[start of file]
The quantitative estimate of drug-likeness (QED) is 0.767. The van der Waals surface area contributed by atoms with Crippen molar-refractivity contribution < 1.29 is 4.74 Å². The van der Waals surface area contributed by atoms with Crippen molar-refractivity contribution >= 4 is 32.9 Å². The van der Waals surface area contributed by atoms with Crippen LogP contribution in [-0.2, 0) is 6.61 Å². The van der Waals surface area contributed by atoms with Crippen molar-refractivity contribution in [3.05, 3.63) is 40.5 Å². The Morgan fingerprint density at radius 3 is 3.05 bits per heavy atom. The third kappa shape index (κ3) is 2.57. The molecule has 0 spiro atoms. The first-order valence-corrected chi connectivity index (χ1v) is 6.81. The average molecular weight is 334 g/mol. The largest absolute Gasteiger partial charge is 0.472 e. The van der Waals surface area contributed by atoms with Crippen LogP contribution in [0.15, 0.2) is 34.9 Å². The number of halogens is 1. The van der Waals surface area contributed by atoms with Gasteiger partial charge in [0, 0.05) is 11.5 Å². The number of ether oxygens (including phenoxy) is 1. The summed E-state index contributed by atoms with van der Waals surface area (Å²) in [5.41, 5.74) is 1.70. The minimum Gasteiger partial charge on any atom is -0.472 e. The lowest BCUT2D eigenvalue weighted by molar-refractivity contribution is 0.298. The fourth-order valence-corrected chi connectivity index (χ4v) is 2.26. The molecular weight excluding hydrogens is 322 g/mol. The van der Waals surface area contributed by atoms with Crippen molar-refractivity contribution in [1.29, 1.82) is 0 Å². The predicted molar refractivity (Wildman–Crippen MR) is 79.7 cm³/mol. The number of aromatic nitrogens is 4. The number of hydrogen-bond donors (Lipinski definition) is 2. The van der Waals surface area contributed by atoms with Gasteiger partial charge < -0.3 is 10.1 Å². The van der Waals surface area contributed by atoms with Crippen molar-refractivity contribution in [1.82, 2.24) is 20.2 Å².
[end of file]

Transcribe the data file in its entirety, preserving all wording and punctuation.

The quantitative estimate of drug-likeness (QED) is 0.767. The van der Waals surface area contributed by atoms with Crippen molar-refractivity contribution < 1.29 is 4.74 Å². The van der Waals surface area contributed by atoms with Crippen molar-refractivity contribution >= 4 is 32.9 Å². The van der Waals surface area contributed by atoms with Crippen LogP contribution in [-0.2, 0) is 6.61 Å². The van der Waals surface area contributed by atoms with Crippen molar-refractivity contribution in [3.05, 3.63) is 40.5 Å². The Morgan fingerprint density at radius 3 is 3.05 bits per heavy atom. The third kappa shape index (κ3) is 2.57. The molecule has 0 spiro atoms. The first-order valence-corrected chi connectivity index (χ1v) is 6.81. The average molecular weight is 334 g/mol. The largest absolute Gasteiger partial charge is 0.472 e. The van der Waals surface area contributed by atoms with Crippen LogP contribution in [0.15, 0.2) is 34.9 Å². The number of halogens is 1. The van der Waals surface area contributed by atoms with Gasteiger partial charge in [0, 0.05) is 11.5 Å². The number of ether oxygens (including phenoxy) is 1. The summed E-state index contributed by atoms with van der Waals surface area (Å²) in [5.41, 5.74) is 1.70. The minimum Gasteiger partial charge on any atom is -0.472 e. The lowest BCUT2D eigenvalue weighted by molar-refractivity contribution is 0.298. The fourth-order valence-corrected chi connectivity index (χ4v) is 2.26. The molecular weight excluding hydrogens is 322 g/mol. The van der Waals surface area contributed by atoms with Crippen molar-refractivity contribution in [1.29, 1.82) is 0 Å². The predicted molar refractivity (Wildman–Crippen MR) is 79.7 cm³/mol. The number of aromatic nitrogens is 4. The number of hydrogen-bond donors (Lipinski definition) is 2. The van der Waals surface area contributed by atoms with Gasteiger partial charge < -0.3 is 10.1 Å². The van der Waals surface area contributed by atoms with Crippen molar-refractivity contribution in [1.82, 2.24) is 20.2 Å².